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Oyu Tolgoi: one step in a long journey

Published by
World Coal,

Russel Taylor

Much has been written about the Mongolian government and Rio Tinto’s recent agreement over the Oyu Tolgoi copper deposit. But while the Oyu Tolgoi agreement is positive and welcoming news for the country and its 3 million people, I feel that its significance has been greatly exaggerated. In itself, it is not a silver bullet for the Mongolian economy, foreign direct investment or the mining industry. But it is a much needed first step: one step in a long journey.

Mongolia’s economic rollercoaster ride

To grasp just how significant the fall of Mongolia’s economy has been you only need to look back over the last 5 yr. In 2010, it burst onto the world economic stage as mining started to have a much needed positive impact. Then in 2011, Mongolia stunned the world of economics by having the world’s fastest growing economy and the world’s most improving currency. The mining boom was in full swing and everyone wanted to invest and be part of it. Foreign direct investment soared, unemployment was low and Mongolia looked to be the mining and investment capital of the world. But it was short lived. As fast as Mongolia burst onto the global economic stage, it faded away. A wave of anti-foreigner hysteria backed by political interference in the investment law, has seen Mongolia’s dream run come crashing down.

Coal is a significant opportunity for Mongolia

Mongolia has some of the largest mineral deposits in the world of coal, copper, gold, molybdenum, fluorspar, uranium, tin and tungsten deposits, among others. If Mongolia is to reach its full mineral resource potential, it cannot rely on Oyu Tolgoi alone. It should be noted that Oyu Tolgoi will not be in full production for at least another 6 yr. Therefore Mongolia must also fully develop all of its resources – and most importantly its vast coal deposits. Oyu Tolgoi has overshadowed another major development in Mongolia’s mining industry: the completion of the Tavan Tolgoi coal tender. The Tavan Tolgoi coal deposit is located south, in the Gobi Desert. It is 540 km from the capital city of Ulaanbaatar and 240 km from the Chinese border. It contains in excess of 7 billion t of high-quality metallurgical and thermal coal reserves. It has been described as one of the largest untapped coal reserves in the world.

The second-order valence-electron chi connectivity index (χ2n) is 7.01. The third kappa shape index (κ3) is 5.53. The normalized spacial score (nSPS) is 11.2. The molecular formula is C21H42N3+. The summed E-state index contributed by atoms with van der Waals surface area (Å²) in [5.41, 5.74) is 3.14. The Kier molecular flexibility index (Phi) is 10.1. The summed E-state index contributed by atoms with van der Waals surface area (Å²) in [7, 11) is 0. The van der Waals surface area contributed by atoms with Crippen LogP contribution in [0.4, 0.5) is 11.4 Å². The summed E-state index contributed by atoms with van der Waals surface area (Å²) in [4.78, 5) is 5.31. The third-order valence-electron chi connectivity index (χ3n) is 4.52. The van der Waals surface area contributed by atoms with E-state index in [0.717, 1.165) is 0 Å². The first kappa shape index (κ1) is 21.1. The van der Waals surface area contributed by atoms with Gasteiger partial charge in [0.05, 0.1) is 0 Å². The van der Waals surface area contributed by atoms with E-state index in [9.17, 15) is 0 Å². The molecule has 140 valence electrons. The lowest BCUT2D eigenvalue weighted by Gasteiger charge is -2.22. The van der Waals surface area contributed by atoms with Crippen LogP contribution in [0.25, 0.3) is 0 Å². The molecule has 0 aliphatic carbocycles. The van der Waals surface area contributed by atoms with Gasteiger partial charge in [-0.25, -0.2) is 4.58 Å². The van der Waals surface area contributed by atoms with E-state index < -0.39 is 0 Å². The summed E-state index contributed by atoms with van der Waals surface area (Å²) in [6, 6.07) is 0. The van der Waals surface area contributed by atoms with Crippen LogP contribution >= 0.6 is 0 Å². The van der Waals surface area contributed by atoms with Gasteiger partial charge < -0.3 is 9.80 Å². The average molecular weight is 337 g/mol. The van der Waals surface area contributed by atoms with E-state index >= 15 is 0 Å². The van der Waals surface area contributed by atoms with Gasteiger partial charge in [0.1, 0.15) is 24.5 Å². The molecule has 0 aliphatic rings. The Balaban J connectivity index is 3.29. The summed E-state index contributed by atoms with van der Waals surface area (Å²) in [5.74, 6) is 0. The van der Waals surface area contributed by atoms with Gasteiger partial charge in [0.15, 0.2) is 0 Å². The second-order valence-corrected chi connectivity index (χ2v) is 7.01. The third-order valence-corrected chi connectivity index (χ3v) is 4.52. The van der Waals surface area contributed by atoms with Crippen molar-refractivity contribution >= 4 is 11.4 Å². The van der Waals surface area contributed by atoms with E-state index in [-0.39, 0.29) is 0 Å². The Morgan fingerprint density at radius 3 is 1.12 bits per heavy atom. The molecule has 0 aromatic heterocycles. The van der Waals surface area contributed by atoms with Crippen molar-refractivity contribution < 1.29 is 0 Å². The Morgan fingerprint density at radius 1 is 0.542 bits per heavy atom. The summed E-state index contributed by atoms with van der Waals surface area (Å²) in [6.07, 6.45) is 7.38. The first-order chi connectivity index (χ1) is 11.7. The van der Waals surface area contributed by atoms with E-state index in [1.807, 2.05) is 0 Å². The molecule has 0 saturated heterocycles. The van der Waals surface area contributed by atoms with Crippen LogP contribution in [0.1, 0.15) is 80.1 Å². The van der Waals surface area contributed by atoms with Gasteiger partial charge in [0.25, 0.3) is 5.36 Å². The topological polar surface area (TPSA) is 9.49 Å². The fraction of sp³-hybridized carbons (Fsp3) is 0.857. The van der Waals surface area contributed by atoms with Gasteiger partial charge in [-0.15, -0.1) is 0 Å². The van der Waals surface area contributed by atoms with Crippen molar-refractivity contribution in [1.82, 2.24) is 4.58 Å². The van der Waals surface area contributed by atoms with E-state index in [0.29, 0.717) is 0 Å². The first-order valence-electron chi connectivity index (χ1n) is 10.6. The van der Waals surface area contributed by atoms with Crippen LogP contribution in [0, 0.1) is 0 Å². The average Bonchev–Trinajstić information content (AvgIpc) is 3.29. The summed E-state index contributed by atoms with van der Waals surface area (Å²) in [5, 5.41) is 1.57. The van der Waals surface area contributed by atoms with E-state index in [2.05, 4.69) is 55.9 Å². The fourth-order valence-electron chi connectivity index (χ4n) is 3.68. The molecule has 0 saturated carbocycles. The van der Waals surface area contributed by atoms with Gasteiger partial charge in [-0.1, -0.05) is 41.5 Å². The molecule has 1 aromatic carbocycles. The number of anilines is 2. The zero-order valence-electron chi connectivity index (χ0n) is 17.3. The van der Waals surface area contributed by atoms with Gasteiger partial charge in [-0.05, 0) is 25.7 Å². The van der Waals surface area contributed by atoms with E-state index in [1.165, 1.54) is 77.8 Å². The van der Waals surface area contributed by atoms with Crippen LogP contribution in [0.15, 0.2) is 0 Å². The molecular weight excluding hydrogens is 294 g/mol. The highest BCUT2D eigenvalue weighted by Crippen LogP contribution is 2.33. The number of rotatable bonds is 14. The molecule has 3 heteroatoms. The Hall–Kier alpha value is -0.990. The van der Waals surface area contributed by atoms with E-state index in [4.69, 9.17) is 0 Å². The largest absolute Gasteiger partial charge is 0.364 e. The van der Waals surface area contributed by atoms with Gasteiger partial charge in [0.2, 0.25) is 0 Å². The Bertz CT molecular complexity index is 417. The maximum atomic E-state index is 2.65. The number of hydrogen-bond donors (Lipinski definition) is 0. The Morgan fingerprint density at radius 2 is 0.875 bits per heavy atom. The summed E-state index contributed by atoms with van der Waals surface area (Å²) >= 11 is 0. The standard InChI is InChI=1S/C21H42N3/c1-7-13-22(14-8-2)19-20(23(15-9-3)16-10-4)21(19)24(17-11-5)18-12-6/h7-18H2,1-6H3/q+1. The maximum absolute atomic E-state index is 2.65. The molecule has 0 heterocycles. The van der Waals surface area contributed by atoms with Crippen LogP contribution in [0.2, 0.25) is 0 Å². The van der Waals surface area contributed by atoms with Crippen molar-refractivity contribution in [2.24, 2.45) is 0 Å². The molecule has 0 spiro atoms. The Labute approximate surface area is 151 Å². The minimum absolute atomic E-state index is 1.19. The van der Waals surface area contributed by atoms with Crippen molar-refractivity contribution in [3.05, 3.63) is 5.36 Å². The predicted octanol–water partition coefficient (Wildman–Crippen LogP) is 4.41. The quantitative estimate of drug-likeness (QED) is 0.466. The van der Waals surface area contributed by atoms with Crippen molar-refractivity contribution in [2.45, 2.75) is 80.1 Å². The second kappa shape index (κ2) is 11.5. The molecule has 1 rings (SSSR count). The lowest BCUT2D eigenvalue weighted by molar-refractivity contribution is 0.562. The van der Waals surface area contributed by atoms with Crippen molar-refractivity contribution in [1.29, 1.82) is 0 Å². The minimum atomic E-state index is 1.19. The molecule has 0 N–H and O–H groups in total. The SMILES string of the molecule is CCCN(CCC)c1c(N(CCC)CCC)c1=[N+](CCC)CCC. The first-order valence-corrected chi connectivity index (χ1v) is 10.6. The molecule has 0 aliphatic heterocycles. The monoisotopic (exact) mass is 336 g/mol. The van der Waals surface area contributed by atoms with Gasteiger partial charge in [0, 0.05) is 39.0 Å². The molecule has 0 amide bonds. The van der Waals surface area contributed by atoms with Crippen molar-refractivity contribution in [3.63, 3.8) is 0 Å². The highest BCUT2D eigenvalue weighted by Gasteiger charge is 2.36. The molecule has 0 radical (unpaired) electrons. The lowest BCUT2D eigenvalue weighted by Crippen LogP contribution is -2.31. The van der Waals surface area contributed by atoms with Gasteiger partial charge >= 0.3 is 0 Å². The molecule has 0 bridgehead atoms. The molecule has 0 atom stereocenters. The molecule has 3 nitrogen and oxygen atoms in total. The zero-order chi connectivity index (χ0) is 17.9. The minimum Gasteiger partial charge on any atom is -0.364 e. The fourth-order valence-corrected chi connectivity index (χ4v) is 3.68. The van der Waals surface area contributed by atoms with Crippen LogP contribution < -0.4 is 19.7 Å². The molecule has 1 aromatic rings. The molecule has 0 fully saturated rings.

In December 2014, a Tri-Consortium of China’s Shenhua Energy, Japan’s Sumitomo and Mongolia’s Energy Resources won the tender to develop the Tavan Tolgoi deposit in Mongolia. Several months on and this US$4 billion project is stalled in negotiations. The main sticking points are the outstanding loan to the Aluminium Corp. of China and the Build-Own-Operate-Transfer railway agreement. This could be a mirror image of the protracted Oyu Tolgoi agreement and stall the economy further. Tavan Tolgoi is a major mining project for Mongolia and it could provide approximately 30 – 50% of Mongolia’s GDP. However it is much more important, as it is the litmus test for all of the other mining projects that are yet to commence. Failure to successfully develop Tavan Tolgoi in the short term will further erode the confidence that international investors have in Mongolia and may result in a continued restriction of foreign direct investment. Mongolia does not have the wealth to develop its mining industry; it needs foreign direct investment. It also needs the expertise and experience of foreign individuals and companies, to ensure that the industry develops efficiently and sustainably. International mining can and will assist strengthening Mongolia’s economy, provide much needed jobs and the development of local businesses.


The announcement of the agreement with Rio Tinto with regards to the Oyu Tolgoi copper project is very positive news for Mongolia. However, it does not signal an immediate return to a very strong Mongolian economy or an immediate go ahead for the development of Mongolia’s mining industry. It is one step in a long journey and the Mongolian Government has much work ahead to rebuild Mongolia’s economy and international reputation.

The mass exit of foreign investors and their funds will not be solved overnight. It may take years for foreign investors to regain confidence in Mongolia and return. To ensure a return of foreign direct investment and a prosperous and sustainable economy, the Mongolian government has three main tasks:

  1. Formalise the Oyu Tolgoi agreement so that it has no more debate and delays.
  2. Formalise the Tavan Toligoi agreement and ensure that it commences in the near future.
  3. Secure the return of foreign direct investment and Mongolia’s reputation as a fair and stable business environment.

If these three objectives can be completed, Mongolia will have a great platform to build a robust economy and a bright future for its growing population.

Edited by . This article first appeared in the August issue of World Coal. 

About the Author: Russel Taylor has over 20 yr of experience in the coal mining industry as a mining engineer, project director and mining executive. Most recently, he was Executive Vice President and Project Director at Reliance Coal Resources in India.

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